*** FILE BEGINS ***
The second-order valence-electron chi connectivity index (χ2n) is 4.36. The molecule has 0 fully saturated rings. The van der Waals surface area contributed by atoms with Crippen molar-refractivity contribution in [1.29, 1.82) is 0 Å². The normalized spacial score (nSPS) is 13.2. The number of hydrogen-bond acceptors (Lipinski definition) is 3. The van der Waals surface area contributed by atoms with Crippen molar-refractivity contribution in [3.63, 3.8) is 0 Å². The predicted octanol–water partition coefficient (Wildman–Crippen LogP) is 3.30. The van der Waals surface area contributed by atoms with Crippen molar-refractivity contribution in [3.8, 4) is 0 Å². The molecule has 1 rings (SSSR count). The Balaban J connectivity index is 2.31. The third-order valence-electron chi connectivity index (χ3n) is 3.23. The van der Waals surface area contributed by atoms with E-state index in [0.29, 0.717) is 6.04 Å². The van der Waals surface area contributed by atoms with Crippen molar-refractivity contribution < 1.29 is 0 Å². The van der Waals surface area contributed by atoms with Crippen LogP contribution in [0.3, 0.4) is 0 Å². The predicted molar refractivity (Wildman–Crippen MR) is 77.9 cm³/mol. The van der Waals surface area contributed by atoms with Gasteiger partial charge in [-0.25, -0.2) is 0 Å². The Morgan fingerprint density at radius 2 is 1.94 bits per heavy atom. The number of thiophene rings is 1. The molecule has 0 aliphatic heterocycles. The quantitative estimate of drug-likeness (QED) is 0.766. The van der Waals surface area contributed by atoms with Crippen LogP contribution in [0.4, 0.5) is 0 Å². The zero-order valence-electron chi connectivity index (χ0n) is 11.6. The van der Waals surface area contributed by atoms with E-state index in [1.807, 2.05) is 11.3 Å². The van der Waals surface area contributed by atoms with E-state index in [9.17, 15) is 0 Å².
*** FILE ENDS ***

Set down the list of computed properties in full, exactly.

The second-order valence-electron chi connectivity index (χ2n) is 4.36. The molecule has 0 fully saturated rings. The van der Waals surface area contributed by atoms with Crippen molar-refractivity contribution in [1.29, 1.82) is 0 Å². The normalized spacial score (nSPS) is 13.2. The number of hydrogen-bond acceptors (Lipinski definition) is 3. The van der Waals surface area contributed by atoms with Crippen molar-refractivity contribution in [3.63, 3.8) is 0 Å². The predicted octanol–water partition coefficient (Wildman–Crippen LogP) is 3.30. The van der Waals surface area contributed by atoms with Crippen molar-refractivity contribution in [3.8, 4) is 0 Å². The molecule has 1 rings (SSSR count). The Balaban J connectivity index is 2.31. The third-order valence-electron chi connectivity index (χ3n) is 3.23. The van der Waals surface area contributed by atoms with E-state index in [0.29, 0.717) is 6.04 Å². The van der Waals surface area contributed by atoms with Crippen molar-refractivity contribution < 1.29 is 0 Å². The van der Waals surface area contributed by atoms with Crippen LogP contribution in [0.3, 0.4) is 0 Å². The predicted molar refractivity (Wildman–Crippen MR) is 77.9 cm³/mol. The van der Waals surface area contributed by atoms with Gasteiger partial charge in [-0.25, -0.2) is 0 Å². The Morgan fingerprint density at radius 2 is 1.94 bits per heavy atom. The number of thiophene rings is 1. The molecule has 0 aliphatic heterocycles. The quantitative estimate of drug-likeness (QED) is 0.766. The van der Waals surface area contributed by atoms with Crippen LogP contribution in [0.4, 0.5) is 0 Å². The zero-order valence-electron chi connectivity index (χ0n) is 11.6. The van der Waals surface area contributed by atoms with E-state index in [1.807, 2.05) is 11.3 Å². The van der Waals surface area contributed by atoms with E-state index in [9.17, 15) is 0 Å².